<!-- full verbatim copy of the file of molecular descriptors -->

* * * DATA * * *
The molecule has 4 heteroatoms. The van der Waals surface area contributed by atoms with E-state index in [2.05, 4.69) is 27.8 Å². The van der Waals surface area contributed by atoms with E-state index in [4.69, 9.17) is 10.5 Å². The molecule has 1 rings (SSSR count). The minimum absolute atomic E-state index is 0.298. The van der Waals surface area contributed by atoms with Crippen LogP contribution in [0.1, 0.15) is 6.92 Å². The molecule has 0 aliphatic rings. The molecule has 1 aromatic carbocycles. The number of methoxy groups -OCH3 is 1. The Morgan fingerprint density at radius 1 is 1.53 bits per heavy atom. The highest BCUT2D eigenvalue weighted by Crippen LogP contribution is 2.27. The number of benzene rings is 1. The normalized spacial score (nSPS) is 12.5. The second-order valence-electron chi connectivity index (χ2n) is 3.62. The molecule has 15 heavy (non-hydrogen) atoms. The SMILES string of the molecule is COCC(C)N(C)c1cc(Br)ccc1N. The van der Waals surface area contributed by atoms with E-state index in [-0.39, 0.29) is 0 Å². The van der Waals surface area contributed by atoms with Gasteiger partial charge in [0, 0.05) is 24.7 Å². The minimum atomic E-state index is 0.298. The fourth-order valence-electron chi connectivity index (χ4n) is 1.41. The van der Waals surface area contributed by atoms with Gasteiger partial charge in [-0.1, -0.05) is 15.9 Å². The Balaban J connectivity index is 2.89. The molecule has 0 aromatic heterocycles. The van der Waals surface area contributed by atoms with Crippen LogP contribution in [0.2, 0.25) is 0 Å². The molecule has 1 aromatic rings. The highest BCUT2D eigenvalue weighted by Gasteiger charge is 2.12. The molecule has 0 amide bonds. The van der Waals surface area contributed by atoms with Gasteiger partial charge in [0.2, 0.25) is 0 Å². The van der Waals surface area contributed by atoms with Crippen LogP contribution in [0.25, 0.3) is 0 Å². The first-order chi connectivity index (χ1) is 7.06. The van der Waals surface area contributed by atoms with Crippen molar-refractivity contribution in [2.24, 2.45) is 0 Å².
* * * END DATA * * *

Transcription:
The molecule has 4 heteroatoms. The van der Waals surface area contributed by atoms with E-state index in [2.05, 4.69) is 27.8 Å². The van der Waals surface area contributed by atoms with E-state index in [4.69, 9.17) is 10.5 Å². The molecule has 1 rings (SSSR count). The minimum absolute atomic E-state index is 0.298. The van der Waals surface area contributed by atoms with Crippen LogP contribution in [0.1, 0.15) is 6.92 Å². The molecule has 0 aliphatic rings. The molecule has 1 aromatic carbocycles. The number of methoxy groups -OCH3 is 1. The Morgan fingerprint density at radius 1 is 1.53 bits per heavy atom. The highest BCUT2D eigenvalue weighted by Crippen LogP contribution is 2.27. The number of benzene rings is 1. The normalized spacial score (nSPS) is 12.5. The second-order valence-electron chi connectivity index (χ2n) is 3.62. The molecule has 15 heavy (non-hydrogen) atoms. The SMILES string of the molecule is COCC(C)N(C)c1cc(Br)ccc1N. The van der Waals surface area contributed by atoms with E-state index in [-0.39, 0.29) is 0 Å². The van der Waals surface area contributed by atoms with Gasteiger partial charge in [0, 0.05) is 24.7 Å². The minimum atomic E-state index is 0.298. The fourth-order valence-electron chi connectivity index (χ4n) is 1.41. The van der Waals surface area contributed by atoms with Gasteiger partial charge in [-0.1, -0.05) is 15.9 Å². The Balaban J connectivity index is 2.89. The molecule has 0 aromatic heterocycles. The van der Waals surface area contributed by atoms with Crippen LogP contribution in [0.2, 0.25) is 0 Å². The molecule has 1 aromatic rings. The highest BCUT2D eigenvalue weighted by Gasteiger charge is 2.12. The molecule has 0 amide bonds. The van der Waals surface area contributed by atoms with Gasteiger partial charge in [0.2, 0.25) is 0 Å². The van der Waals surface area contributed by atoms with Crippen LogP contribution in [0.25, 0.3) is 0 Å². The first-order chi connectivity index (χ1) is 7.06. The van der Waals surface area contributed by atoms with Crippen molar-refractivity contribution in [2.24, 2.45) is 0 Å².